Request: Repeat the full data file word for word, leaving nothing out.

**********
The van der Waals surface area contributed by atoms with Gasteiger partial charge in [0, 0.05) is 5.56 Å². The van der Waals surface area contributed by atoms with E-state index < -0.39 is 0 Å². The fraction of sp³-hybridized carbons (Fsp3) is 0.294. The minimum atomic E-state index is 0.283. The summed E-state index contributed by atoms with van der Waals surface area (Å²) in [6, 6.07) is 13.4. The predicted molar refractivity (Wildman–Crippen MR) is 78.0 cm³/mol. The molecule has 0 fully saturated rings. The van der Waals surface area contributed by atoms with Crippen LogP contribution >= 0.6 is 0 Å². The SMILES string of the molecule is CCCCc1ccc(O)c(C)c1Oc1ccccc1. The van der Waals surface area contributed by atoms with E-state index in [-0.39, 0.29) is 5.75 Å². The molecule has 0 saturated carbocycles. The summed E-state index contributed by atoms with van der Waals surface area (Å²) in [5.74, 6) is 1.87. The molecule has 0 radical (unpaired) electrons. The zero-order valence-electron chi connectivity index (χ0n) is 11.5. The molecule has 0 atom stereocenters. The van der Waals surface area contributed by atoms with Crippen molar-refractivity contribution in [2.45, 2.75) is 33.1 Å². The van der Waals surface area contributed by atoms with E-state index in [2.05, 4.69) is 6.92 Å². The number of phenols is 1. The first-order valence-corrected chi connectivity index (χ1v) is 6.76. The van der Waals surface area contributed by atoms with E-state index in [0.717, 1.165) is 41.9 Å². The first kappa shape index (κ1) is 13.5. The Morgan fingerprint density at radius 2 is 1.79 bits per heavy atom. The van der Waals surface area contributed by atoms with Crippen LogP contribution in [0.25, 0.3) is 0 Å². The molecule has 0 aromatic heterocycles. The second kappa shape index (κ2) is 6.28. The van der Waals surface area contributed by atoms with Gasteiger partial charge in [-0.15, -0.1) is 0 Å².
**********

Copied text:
The van der Waals surface area contributed by atoms with Gasteiger partial charge in [0, 0.05) is 5.56 Å². The van der Waals surface area contributed by atoms with E-state index < -0.39 is 0 Å². The fraction of sp³-hybridized carbons (Fsp3) is 0.294. The minimum atomic E-state index is 0.283. The summed E-state index contributed by atoms with van der Waals surface area (Å²) in [6, 6.07) is 13.4. The predicted molar refractivity (Wildman–Crippen MR) is 78.0 cm³/mol. The molecule has 0 fully saturated rings. The van der Waals surface area contributed by atoms with Crippen LogP contribution >= 0.6 is 0 Å². The SMILES string of the molecule is CCCCc1ccc(O)c(C)c1Oc1ccccc1. The van der Waals surface area contributed by atoms with E-state index in [-0.39, 0.29) is 5.75 Å². The molecule has 0 saturated carbocycles. The summed E-state index contributed by atoms with van der Waals surface area (Å²) in [5.74, 6) is 1.87. The molecule has 0 radical (unpaired) electrons. The zero-order valence-electron chi connectivity index (χ0n) is 11.5. The molecule has 0 atom stereocenters. The van der Waals surface area contributed by atoms with Crippen molar-refractivity contribution in [2.45, 2.75) is 33.1 Å². The van der Waals surface area contributed by atoms with E-state index in [2.05, 4.69) is 6.92 Å². The number of phenols is 1. The first-order valence-corrected chi connectivity index (χ1v) is 6.76. The van der Waals surface area contributed by atoms with E-state index in [0.717, 1.165) is 41.9 Å². The first kappa shape index (κ1) is 13.5. The Morgan fingerprint density at radius 2 is 1.79 bits per heavy atom. The van der Waals surface area contributed by atoms with Crippen LogP contribution in [0.25, 0.3) is 0 Å². The molecule has 0 aromatic heterocycles. The second kappa shape index (κ2) is 6.28. The van der Waals surface area contributed by atoms with Gasteiger partial charge in [-0.15, -0.1) is 0 Å².